Union would already be ‘in tatters’ if it wasn’t for devolution, says Tony Blair
The union would already be “in tatters” if it wasn’t for devolution, according to Tony Blair.
But the former Labour Prime Minister, whose government brought about the creation of devolved legislatures in Wales and Scotland in 1997, added that he was wrong to think that it would “end the argument for independence”.
Blair also agreed with the assertion that the policy to fly the Union Jack on all government buildings was just a “gimmick” that looks like “tokenism”.
He told ITV News: “If the Labour Party hadn’t implemented its manifest commitment to do devolution in 1997 the union would have already been in tatters.
“Now where I think we were wrong was in believing that devolution would end the argument for independence. It hasn’t ended it.
“But it’s still a very substantial part of the bulwark against it, and in the end my best bet is that Scotland will vote ultimately and will want ultimately to stay inside the UK.
“But I agree that it’s been a tougher fight than we anticipated. Although you have to say, 2014 when we had the referendum, and there was a majority for Scotland staying, that ended the issue until Brexit put it back on the agenda.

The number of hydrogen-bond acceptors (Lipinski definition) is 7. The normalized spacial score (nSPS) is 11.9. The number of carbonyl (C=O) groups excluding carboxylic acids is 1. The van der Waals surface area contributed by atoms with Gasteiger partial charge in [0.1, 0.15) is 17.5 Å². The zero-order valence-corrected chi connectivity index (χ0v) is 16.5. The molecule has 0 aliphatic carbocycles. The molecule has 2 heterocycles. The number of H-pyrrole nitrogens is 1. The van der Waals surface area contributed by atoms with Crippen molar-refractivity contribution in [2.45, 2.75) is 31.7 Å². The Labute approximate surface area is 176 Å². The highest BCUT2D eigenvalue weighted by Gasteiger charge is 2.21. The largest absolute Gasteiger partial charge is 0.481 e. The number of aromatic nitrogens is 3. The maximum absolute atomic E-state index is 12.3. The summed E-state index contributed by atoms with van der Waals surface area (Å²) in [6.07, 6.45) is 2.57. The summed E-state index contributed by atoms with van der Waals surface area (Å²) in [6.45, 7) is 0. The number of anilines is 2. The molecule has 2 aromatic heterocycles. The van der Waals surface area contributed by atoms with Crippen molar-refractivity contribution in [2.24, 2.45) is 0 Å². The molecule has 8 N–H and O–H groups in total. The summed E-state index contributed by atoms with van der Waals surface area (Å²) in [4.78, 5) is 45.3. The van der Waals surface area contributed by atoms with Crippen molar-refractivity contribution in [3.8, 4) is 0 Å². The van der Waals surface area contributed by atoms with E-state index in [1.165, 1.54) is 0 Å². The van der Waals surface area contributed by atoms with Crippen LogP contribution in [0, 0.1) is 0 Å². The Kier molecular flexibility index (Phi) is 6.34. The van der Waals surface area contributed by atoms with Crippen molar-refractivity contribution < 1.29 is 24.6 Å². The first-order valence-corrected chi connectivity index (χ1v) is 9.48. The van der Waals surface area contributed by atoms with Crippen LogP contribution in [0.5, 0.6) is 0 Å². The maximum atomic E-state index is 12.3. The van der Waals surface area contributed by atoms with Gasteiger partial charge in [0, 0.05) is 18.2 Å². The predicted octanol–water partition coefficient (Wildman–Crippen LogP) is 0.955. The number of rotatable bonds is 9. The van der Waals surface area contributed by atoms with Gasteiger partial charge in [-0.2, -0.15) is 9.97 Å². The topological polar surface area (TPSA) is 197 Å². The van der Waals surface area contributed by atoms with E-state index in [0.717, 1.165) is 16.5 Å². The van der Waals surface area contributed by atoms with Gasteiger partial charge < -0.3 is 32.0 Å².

“I do think that one of the weaknesses of the way we approached devolution was not to build real cultural ties and emphasise the enormous things that Scotland, England, all the different countries in the United Kingdom have in common.”
Interviewer Paul Brand asked: “How do you do that though without it looking like tokenism because flying the union flag on government buildings for example, looks like a gimmick doesn’t it?”
“Yes, it does, so I don’t think that that’s the thing that’s going to make the difference.
“It’s emphasising how much we do have in common, and I’m not sure even if the SNP win a majority in the Scottish Parliament that it necessarily means that people want to go through the disruption of an independence campaign.
“I would frankly doubt that. Of course, it becomes more difficult over time if public opinion looks as if it’s sticks, but let’s see if that’s actually the case.”